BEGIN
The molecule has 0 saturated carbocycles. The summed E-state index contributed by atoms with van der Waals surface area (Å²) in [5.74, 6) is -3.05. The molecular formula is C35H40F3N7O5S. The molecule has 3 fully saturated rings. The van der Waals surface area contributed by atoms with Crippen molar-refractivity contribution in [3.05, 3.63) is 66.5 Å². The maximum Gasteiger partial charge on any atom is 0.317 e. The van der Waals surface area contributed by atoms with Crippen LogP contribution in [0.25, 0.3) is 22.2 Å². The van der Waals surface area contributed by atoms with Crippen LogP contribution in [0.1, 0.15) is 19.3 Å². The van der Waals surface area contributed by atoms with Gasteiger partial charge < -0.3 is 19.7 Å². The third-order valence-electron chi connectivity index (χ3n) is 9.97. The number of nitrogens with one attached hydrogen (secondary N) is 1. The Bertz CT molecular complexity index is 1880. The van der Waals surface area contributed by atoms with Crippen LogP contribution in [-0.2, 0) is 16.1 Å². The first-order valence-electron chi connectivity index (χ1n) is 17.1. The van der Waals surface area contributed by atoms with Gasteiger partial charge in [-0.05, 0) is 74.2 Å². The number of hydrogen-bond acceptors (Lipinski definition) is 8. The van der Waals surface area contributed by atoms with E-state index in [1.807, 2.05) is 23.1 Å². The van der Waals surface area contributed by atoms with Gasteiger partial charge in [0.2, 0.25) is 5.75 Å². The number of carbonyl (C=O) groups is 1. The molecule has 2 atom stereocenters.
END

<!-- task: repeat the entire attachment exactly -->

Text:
The molecule has 0 saturated carbocycles. The summed E-state index contributed by atoms with van der Waals surface area (Å²) in [5.74, 6) is -3.05. The molecular formula is C35H40F3N7O5S. The molecule has 3 fully saturated rings. The van der Waals surface area contributed by atoms with Crippen molar-refractivity contribution in [3.05, 3.63) is 66.5 Å². The maximum Gasteiger partial charge on any atom is 0.317 e. The van der Waals surface area contributed by atoms with Crippen LogP contribution in [0.25, 0.3) is 22.2 Å². The van der Waals surface area contributed by atoms with Crippen LogP contribution in [0.1, 0.15) is 19.3 Å². The van der Waals surface area contributed by atoms with Gasteiger partial charge < -0.3 is 19.7 Å². The third-order valence-electron chi connectivity index (χ3n) is 9.97. The number of nitrogens with one attached hydrogen (secondary N) is 1. The Bertz CT molecular complexity index is 1880. The van der Waals surface area contributed by atoms with Crippen LogP contribution in [-0.2, 0) is 16.1 Å². The first-order valence-electron chi connectivity index (χ1n) is 17.1. The van der Waals surface area contributed by atoms with Gasteiger partial charge in [-0.05, 0) is 74.2 Å². The number of hydrogen-bond acceptors (Lipinski definition) is 8. The van der Waals surface area contributed by atoms with E-state index in [1.807, 2.05) is 23.1 Å². The van der Waals surface area contributed by atoms with Gasteiger partial charge in [0.2, 0.25) is 5.75 Å². The number of carbonyl (C=O) groups is 1. The molecule has 2 atom stereocenters.